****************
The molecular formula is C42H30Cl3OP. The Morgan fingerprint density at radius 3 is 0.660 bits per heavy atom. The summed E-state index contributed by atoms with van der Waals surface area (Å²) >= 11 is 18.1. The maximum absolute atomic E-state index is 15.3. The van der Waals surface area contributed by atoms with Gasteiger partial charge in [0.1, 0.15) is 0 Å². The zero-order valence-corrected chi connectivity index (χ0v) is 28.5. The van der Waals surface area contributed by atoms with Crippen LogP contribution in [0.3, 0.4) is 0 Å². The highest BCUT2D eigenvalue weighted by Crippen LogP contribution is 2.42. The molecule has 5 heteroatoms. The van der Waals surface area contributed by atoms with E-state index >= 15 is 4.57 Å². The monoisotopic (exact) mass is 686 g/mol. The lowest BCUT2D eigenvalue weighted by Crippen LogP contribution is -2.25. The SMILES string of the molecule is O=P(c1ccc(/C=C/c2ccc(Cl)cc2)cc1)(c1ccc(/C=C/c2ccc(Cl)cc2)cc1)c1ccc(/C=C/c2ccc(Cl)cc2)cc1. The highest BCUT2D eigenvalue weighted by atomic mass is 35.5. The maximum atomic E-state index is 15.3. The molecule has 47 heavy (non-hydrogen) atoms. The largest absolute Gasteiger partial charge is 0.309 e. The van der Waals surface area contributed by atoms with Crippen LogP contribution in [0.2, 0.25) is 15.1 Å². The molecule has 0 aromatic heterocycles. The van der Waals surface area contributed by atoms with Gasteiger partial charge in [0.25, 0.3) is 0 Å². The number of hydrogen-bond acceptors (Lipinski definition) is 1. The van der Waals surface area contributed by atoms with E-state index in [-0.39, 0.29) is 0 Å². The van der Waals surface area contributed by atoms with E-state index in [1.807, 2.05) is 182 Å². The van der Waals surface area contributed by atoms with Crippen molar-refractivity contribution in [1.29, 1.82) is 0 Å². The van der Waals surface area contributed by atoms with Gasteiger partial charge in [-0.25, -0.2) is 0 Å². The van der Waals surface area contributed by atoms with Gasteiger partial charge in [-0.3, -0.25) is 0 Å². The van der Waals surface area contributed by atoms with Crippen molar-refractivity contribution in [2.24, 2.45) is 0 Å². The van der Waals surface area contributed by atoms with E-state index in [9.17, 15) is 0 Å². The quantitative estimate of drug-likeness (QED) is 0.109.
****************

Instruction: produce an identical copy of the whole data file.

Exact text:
The molecular formula is C42H30Cl3OP. The Morgan fingerprint density at radius 3 is 0.660 bits per heavy atom. The summed E-state index contributed by atoms with van der Waals surface area (Å²) >= 11 is 18.1. The maximum absolute atomic E-state index is 15.3. The van der Waals surface area contributed by atoms with Gasteiger partial charge in [0.1, 0.15) is 0 Å². The zero-order valence-corrected chi connectivity index (χ0v) is 28.5. The van der Waals surface area contributed by atoms with Crippen LogP contribution in [0.3, 0.4) is 0 Å². The highest BCUT2D eigenvalue weighted by Crippen LogP contribution is 2.42. The molecule has 5 heteroatoms. The van der Waals surface area contributed by atoms with E-state index >= 15 is 4.57 Å². The monoisotopic (exact) mass is 686 g/mol. The lowest BCUT2D eigenvalue weighted by Crippen LogP contribution is -2.25. The SMILES string of the molecule is O=P(c1ccc(/C=C/c2ccc(Cl)cc2)cc1)(c1ccc(/C=C/c2ccc(Cl)cc2)cc1)c1ccc(/C=C/c2ccc(Cl)cc2)cc1. The highest BCUT2D eigenvalue weighted by atomic mass is 35.5. The maximum atomic E-state index is 15.3. The molecule has 47 heavy (non-hydrogen) atoms. The largest absolute Gasteiger partial charge is 0.309 e. The van der Waals surface area contributed by atoms with Crippen LogP contribution in [0.2, 0.25) is 15.1 Å². The molecule has 0 aromatic heterocycles. The van der Waals surface area contributed by atoms with Gasteiger partial charge in [0.25, 0.3) is 0 Å². The number of hydrogen-bond acceptors (Lipinski definition) is 1. The van der Waals surface area contributed by atoms with E-state index in [-0.39, 0.29) is 0 Å². The van der Waals surface area contributed by atoms with E-state index in [1.807, 2.05) is 182 Å². The van der Waals surface area contributed by atoms with Crippen molar-refractivity contribution in [1.29, 1.82) is 0 Å². The van der Waals surface area contributed by atoms with Gasteiger partial charge in [-0.25, -0.2) is 0 Å². The van der Waals surface area contributed by atoms with Gasteiger partial charge in [-0.3, -0.25) is 0 Å². The van der Waals surface area contributed by atoms with Crippen molar-refractivity contribution in [2.24, 2.45) is 0 Å². The van der Waals surface area contributed by atoms with E-state index in [9.17, 15) is 0 Å². The quantitative estimate of drug-likeness (QED) is 0.109.